Visiting the Hartland Historical Society in Vermont, historian Bill Hosley of Enfield, Ct., came upon a paper written in 1907 by a prominent local farmer, Byron P. Ruggles.
It was a hand-typed, 10-page manuscript with the less-than-compelling title “Modern vs. Conservative Dairying.” Hosley began reading
One of the joys of poking around in the archives of a local historical society is that almost invariably you come upon something – letters, old photos, documents, something – that amounts to a revealing window into long-ago life. Sometimes that window gives us perspective; sometimes it helps explain how we got where we got, for better or worse.
Hosley read on. The paper was a gem. He photocopied it.
In it, Ruggles (1838-1917) was skeptical of the advice farmers were getting from academia, government and commerce.
Farmers were told: “We must use a seed drill, a land roller, a corn-planter, a corn-weeder, a cultivator, a corn harvester, a corn husker, a potato planter, potato hoer, potato digger, a reaper, mowing machine, hay tender, horse rake, horse pitchfork, ensilage cutter, threshing machine, drag and circular saws, and an engine to run some of the machines. We must have a silo. It would not do to think of stock or dairy farming without it.” He goes on for two pages complaining of what he was supposed to be buying, doing and not doing.
Most notably, though, Ruggles was bothered by the advice “to own and run large farms; that small farms are not profitable.” That of course became the government mantra of the 20th century, and led to the industrial farming dominant today. Industrial farming may be good at producing lots of food comparatively inexpensively, but it is fair to say, I think, that we are still sorting out the hidden and not-so-hidden environmental, nutritional and societal costs of the bigger-is-necessarily-better philosophy of farming.
Ruggles was one of those independent, civic-minded old New Englanders, the kind of guy, Hosley learned, who also founded the Hartland Nature Club and assembled its impressive natural history collections. He was an influential local leader in a small town along the Connecticut River that remains to this day a community of only 3,223 people. He also was a photographer. But first, he was a farmer. Bigger is better? After decades of farming, he figured he could shuck nonsense as easily as an ear of corn. He offered his own advice.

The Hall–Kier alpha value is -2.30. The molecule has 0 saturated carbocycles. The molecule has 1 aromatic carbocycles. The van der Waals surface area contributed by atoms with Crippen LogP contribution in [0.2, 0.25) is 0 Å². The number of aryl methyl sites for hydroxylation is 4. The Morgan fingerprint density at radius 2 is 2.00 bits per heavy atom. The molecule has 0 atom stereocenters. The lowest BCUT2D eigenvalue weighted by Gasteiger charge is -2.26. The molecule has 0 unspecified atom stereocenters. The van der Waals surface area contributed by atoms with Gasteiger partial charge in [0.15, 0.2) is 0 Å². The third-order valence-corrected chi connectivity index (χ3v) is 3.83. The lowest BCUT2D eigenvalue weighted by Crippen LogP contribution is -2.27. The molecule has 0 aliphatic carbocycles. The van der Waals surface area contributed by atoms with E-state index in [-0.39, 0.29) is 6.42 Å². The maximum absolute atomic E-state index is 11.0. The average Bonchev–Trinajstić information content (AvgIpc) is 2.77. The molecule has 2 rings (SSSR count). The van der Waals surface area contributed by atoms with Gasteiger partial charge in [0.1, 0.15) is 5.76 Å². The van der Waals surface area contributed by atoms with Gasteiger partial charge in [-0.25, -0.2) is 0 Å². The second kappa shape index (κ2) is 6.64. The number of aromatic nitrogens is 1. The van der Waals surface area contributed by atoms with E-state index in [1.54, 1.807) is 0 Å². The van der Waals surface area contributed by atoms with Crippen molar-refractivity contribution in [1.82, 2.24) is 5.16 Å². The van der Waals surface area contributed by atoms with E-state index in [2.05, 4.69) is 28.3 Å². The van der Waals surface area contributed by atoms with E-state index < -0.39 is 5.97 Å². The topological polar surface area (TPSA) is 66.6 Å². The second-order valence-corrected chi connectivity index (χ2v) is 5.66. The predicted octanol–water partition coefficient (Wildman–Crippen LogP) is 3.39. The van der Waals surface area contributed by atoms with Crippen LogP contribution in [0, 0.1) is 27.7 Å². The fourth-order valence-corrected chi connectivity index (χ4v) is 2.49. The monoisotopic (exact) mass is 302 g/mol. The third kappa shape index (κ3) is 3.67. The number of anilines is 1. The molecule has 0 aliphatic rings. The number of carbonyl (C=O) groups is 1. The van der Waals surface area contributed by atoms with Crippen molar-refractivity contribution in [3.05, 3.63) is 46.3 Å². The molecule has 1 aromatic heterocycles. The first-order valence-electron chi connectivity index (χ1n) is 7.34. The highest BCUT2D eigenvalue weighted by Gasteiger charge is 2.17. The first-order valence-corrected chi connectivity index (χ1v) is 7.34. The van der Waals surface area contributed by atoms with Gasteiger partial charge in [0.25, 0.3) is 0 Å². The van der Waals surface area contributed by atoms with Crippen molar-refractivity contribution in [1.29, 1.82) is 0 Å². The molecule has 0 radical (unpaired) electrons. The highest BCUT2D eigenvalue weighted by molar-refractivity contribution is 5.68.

“Do not be a farmer unless you like the business and prefer it to another trade or occupation.”
“Do not buy a farm larger than you can do all the work on yourself.”
“Do not have a great multiplicity of farming tools. A plow, a harrow, a roller, a cultivator and a hoe are all the tools you need for working the soil.”
“Do not use any commercial fertilizers. You can raise good crops and increase the fertility of the soil without them.”
“Do not buy any meal or grain feed for your cows. Feed them with what you raise on the farm; that is what your farm is for. They must have good pasturage in summer; plenty of nutritious grasses… They must have good water to drink, such as you would drink yourself.”
“Do not keep cows in the barn all of the time in winter, nor most of the time. You cannot raise good calves from cows so kept. Let them out in the yard at least five or six hours a day except in stormy or very cold weather for sun and air and water and salt and exercise and general enjoyment.”
The Ruggles message was fundamental: respect the land, treat farm animals humanely.
It all sounds a lot like the kind of small, sustainable agriculture emerging in Connecticut and many parts of the country in recent years. I think, for example, of Megan Haney growing vegetables and flowers on three acres of land along the Housatonic River in Kent, Ct.
She starts and ends a long hot day in the field with a sunbonnet and a smile.
Oh, when she was starting out the representative of one federal agency that if her farm store wasn’t open every day she could fail. But her Marble Valley Farm store is open to the general public only two days a week in the growing season After three years she has no plans to change; she is doing fine. Her Community Supported Agriculture program, in which families pay a farmer up-front for a season’s worth of vegetables provided weekly during the growing season, attracts more customers every year. Her farm store is a hit.
She uses a 60-year-old Allis Chalmers G tractor with 11- or 12-horsepower that looks, as she says, more like a Go-Kart than a serious farm tractor. It helps, for sure, but most work, all of the planting and much of the weeding is done by hand anyway. She farms organically. She does most of the work. She keeps it simple.
Her farm and her philosophy, it seems, are not unlike what Byron Ruggles was talking about all those years ago.